This literary thriller of female empowerment parallels the year 1999, when 12 sex workers were murdered, with the year 2014, where several sex workers are being killed in the same manner, in the same Los Angeles neighborhood. With neglectful police spending little time investigating the similarities, These Women is a harrowing mystery from award-winning author Ivy Pochoda, giving a much-needed voice to those who have historically been reduced to “getting what they deserve.”

Ivy Pochoda

These Women

Books A Million, $22

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Stray: A Memoir

Following the debut of her bestselling novel Sweetbitter in 2016, Stephanie Danler confronts difficulties from her childhood in a new memoir that takes us through familial dysfunction. From her mother’s struggles with alcoholism to getting abandoned by her meth-addicted father, Stray has plenty of heartbreaking moments, but Danler ultimately surprises her readers with a hopeful ending in learning how to let go of one’s past.

Stephanie Danler

Stray: A Memoir

Books A Million, $26

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All My Mother’s Lovers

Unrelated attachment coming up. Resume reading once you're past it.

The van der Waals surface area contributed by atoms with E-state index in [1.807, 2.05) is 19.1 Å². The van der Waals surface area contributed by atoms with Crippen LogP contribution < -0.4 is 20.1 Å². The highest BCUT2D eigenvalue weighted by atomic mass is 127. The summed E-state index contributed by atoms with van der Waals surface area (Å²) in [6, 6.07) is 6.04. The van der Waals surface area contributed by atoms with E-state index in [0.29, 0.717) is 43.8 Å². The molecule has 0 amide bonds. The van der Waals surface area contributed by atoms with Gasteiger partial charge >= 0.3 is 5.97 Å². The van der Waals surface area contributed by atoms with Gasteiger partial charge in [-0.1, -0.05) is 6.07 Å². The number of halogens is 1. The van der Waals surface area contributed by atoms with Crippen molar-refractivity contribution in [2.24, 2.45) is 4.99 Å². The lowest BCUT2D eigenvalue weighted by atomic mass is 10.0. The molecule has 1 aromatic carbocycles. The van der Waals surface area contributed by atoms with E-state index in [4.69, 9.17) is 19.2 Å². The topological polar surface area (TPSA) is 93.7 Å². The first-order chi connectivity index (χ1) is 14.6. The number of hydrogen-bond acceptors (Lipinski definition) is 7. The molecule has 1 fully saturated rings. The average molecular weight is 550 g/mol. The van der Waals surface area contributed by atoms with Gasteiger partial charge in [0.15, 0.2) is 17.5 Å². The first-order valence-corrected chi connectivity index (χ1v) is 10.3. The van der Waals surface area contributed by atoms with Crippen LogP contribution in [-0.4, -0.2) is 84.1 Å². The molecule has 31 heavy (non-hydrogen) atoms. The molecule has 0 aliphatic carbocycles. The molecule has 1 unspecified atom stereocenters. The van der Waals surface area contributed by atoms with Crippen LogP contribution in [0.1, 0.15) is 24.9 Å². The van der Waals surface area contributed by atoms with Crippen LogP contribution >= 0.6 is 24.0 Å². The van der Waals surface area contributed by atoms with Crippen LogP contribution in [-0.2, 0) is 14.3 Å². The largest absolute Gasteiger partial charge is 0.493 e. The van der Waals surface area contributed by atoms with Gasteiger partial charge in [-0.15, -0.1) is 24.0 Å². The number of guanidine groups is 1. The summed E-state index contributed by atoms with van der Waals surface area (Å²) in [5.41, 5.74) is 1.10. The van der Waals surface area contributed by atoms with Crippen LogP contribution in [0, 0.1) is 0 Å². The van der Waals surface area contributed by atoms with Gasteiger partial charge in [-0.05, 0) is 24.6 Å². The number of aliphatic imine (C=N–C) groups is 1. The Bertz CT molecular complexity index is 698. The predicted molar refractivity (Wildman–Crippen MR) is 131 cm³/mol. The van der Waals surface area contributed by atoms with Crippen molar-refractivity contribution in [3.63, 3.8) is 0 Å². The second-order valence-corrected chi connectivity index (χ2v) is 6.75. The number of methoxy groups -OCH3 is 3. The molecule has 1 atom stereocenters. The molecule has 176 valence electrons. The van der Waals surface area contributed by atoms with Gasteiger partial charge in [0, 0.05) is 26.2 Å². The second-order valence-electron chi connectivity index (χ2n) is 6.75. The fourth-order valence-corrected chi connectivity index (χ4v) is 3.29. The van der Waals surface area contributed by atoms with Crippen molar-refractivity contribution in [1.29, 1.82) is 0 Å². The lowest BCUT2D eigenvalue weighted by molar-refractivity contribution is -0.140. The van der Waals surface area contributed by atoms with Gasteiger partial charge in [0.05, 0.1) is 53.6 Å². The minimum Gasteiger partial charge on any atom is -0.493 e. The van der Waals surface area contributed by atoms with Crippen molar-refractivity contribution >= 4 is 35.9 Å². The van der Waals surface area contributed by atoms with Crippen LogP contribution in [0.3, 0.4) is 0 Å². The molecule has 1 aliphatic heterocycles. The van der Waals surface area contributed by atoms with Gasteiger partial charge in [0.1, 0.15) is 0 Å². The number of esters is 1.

Following her mother’s death, Maggie discovers five sealed envelopes—each one addressed to a mysterious man and signed by her mother, Iris. Determined to unveil the truth, Maggie hand-delivers the letters only to discover Iris’ hidden life, making her question her parents’ seemingly loving relationship and her mother’s discomfort with Maggie’s sexuality. Deemed a “queer tour-de-force” and one of Harper’s Bazaar’s and O Magazine’s Most Anticipated LGBTQ Books of 2020, Ilana Masad’s tender story explores love and grief, as well as the everlasting connections between mothers and their children.

Ilana Masad

All My Mother’s Lovers

Books A Million, $27

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Every product we feature has been independently selected and reviewed by our editorial team. If you make a purchase through one of our links, The Helm may earn a commission.